Retaliation & Whistle-Blowing
Although most terminations are not unlawful (due to the “at will” doctrine addressed in the Wrongful Termination section), an employer cannot terminate or otherwise retaliate against an employee for reporting a violation of a legally-recognized public policy. These scenarios are quite limited, however, because the definition of a legally-recognized public policy, itself, is quite limited.
Not all conduct about which an employee complains involves a legally-recognized public policy. As a matter of law, retaliation or whistle-blowing claims may only arise from conduct which violates a law that has been enacted for a public cause. (Note: Not all violations of law are enacted for public causes.) Generally, complaining about internal matters that only affect the employer, and not the general public, do not normally give rise to claims for retaliation or whistle-blowing.
Examples of Conduct That May Give Rise to Viable Retaliation Claims:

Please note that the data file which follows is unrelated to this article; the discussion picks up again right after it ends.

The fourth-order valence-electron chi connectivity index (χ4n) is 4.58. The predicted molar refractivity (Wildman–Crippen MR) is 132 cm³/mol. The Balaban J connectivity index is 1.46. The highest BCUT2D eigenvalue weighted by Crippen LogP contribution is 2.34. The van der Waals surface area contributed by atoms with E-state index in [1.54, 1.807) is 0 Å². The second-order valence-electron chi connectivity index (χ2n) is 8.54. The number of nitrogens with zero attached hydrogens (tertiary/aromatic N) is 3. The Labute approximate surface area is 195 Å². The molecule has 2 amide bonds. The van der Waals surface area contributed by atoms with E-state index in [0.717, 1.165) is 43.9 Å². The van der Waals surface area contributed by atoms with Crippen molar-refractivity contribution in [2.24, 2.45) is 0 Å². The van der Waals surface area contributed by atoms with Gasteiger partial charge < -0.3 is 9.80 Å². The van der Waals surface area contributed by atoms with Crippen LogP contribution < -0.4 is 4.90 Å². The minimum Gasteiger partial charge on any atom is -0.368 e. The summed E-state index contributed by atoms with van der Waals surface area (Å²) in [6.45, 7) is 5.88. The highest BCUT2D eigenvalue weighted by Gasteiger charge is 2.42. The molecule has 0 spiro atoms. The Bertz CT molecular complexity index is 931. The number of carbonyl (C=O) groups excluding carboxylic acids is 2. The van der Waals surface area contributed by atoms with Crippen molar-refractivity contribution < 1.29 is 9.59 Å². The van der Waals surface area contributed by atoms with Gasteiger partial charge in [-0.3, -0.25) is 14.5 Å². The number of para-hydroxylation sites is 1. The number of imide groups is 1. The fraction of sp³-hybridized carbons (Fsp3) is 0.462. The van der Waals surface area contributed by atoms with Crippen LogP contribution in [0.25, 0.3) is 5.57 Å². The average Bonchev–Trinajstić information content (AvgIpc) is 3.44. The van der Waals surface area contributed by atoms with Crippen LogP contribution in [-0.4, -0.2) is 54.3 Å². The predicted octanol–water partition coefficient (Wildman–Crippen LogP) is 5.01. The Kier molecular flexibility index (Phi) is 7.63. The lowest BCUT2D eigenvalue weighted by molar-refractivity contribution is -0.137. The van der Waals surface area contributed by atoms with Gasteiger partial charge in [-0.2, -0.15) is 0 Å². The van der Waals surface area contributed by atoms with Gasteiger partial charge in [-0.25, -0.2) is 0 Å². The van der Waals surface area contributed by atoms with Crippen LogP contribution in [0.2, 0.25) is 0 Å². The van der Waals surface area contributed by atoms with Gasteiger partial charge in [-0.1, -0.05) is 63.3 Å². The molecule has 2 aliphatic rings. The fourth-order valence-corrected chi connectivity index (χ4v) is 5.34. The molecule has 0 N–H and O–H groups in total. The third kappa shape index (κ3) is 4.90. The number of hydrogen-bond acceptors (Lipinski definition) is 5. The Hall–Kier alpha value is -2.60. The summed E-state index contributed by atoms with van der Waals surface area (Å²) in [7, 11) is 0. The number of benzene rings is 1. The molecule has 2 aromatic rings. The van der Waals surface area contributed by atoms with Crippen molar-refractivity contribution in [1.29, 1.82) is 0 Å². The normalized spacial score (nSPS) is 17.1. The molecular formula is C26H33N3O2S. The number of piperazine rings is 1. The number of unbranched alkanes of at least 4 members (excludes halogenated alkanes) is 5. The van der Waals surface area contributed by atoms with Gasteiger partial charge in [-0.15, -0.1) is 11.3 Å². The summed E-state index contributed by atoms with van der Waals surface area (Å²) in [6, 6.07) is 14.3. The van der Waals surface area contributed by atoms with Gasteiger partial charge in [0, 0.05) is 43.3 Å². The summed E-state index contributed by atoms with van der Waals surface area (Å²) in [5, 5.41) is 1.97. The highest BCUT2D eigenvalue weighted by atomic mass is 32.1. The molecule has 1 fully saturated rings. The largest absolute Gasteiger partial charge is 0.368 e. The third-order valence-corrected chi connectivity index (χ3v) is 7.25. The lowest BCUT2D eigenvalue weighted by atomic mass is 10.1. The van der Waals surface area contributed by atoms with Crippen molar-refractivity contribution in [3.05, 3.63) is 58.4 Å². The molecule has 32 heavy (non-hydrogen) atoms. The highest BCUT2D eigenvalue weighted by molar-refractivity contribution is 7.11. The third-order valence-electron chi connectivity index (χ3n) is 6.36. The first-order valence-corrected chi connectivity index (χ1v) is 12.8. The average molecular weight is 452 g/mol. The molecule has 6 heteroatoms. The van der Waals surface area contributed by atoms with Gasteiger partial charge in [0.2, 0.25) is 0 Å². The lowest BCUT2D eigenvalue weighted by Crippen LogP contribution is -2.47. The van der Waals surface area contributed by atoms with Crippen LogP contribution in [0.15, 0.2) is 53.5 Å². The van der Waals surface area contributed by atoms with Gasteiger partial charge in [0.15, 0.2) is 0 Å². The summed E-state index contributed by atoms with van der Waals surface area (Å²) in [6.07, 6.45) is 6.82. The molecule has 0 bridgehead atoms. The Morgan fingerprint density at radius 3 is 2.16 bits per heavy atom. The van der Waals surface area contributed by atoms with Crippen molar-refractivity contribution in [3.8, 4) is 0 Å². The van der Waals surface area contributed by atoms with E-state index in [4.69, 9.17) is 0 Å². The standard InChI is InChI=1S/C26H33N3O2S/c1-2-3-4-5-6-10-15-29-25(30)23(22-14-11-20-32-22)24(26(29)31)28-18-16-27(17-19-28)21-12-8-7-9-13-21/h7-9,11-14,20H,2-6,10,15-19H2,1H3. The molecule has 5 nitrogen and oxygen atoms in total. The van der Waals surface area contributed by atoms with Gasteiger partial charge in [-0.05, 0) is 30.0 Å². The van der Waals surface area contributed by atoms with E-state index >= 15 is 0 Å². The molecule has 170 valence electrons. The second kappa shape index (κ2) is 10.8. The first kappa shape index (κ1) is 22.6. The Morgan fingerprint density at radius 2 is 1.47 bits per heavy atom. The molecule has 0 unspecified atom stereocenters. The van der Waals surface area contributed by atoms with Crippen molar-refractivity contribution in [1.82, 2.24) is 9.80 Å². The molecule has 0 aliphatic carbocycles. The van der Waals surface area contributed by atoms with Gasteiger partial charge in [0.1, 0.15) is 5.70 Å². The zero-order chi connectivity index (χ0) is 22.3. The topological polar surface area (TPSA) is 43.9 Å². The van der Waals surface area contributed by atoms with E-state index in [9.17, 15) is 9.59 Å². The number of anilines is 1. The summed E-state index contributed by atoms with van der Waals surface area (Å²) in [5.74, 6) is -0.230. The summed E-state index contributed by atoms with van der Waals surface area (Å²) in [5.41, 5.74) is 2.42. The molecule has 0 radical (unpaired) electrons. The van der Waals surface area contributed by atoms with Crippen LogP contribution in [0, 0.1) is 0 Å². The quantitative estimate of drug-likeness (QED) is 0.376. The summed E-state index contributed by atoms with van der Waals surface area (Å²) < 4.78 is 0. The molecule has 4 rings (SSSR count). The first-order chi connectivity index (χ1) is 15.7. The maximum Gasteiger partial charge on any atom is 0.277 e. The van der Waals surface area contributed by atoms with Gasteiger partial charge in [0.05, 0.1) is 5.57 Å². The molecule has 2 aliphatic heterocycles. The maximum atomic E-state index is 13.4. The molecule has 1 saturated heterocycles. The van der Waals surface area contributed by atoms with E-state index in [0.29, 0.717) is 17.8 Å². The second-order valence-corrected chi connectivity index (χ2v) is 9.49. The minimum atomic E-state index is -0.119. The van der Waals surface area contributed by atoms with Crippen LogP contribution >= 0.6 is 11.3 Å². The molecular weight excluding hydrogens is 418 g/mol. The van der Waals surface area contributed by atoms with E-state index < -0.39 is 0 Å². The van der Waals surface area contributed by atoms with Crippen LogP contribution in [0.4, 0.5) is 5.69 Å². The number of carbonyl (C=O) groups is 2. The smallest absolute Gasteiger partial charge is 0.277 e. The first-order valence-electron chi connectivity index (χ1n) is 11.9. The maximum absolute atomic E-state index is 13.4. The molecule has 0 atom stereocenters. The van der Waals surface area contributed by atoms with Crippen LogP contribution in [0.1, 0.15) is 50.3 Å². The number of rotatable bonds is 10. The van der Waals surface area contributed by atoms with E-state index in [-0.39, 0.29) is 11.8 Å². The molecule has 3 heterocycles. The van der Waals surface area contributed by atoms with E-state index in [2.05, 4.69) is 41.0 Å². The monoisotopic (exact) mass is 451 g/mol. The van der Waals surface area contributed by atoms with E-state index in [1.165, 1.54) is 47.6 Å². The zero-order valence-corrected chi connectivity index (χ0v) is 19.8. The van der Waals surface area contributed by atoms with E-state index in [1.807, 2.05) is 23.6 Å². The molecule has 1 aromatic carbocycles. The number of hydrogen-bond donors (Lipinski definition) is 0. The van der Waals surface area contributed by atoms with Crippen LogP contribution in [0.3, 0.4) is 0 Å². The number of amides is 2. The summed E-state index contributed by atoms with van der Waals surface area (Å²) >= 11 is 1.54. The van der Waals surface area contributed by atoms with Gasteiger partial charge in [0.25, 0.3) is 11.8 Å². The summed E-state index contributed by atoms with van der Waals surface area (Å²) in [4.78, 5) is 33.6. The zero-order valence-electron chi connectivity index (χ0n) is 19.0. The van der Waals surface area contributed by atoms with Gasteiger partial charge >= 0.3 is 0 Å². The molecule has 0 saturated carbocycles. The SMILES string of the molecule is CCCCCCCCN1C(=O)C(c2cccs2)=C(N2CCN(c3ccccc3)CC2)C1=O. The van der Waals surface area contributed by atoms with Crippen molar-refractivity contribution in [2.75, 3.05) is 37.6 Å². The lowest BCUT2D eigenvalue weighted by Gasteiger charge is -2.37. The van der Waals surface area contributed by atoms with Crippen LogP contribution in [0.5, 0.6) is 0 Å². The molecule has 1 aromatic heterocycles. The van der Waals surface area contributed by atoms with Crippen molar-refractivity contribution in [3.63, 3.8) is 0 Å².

- Retaliation against an employee who has reported sexual harassment or other legally-recognized harassment or discrimination;
- Retaliation against an employee for filing a complaint with (or who otherwise discloses information to) a government or law enforcement agency (Example: Filing a complaint with the Labor Board or disclosing information to the Labor Board during the investigation of another employee's complaint);
- Retaliation against an employee because he/she has complained internally about not receiving overtime pay, proper rest breaks or lunches, wages or generally any other wage & hour related matter;
- Retaliation against an employee because he/she has or intends to file a worker's compensation claim.
The above examples illustrate the types of conduct which may give rise to claims for Retaliation and Whistle-Blowing. Keep in mind, these examples are not all-inclusive. There are other circumstances which may protect you from retaliation.
A claim for retaliation or whistle-blowing generally gives rise to the following damages: Compensatory damages, emotional distress damages, punitive damages and, in some case, reimbursement of reasonable attorney fees and costs.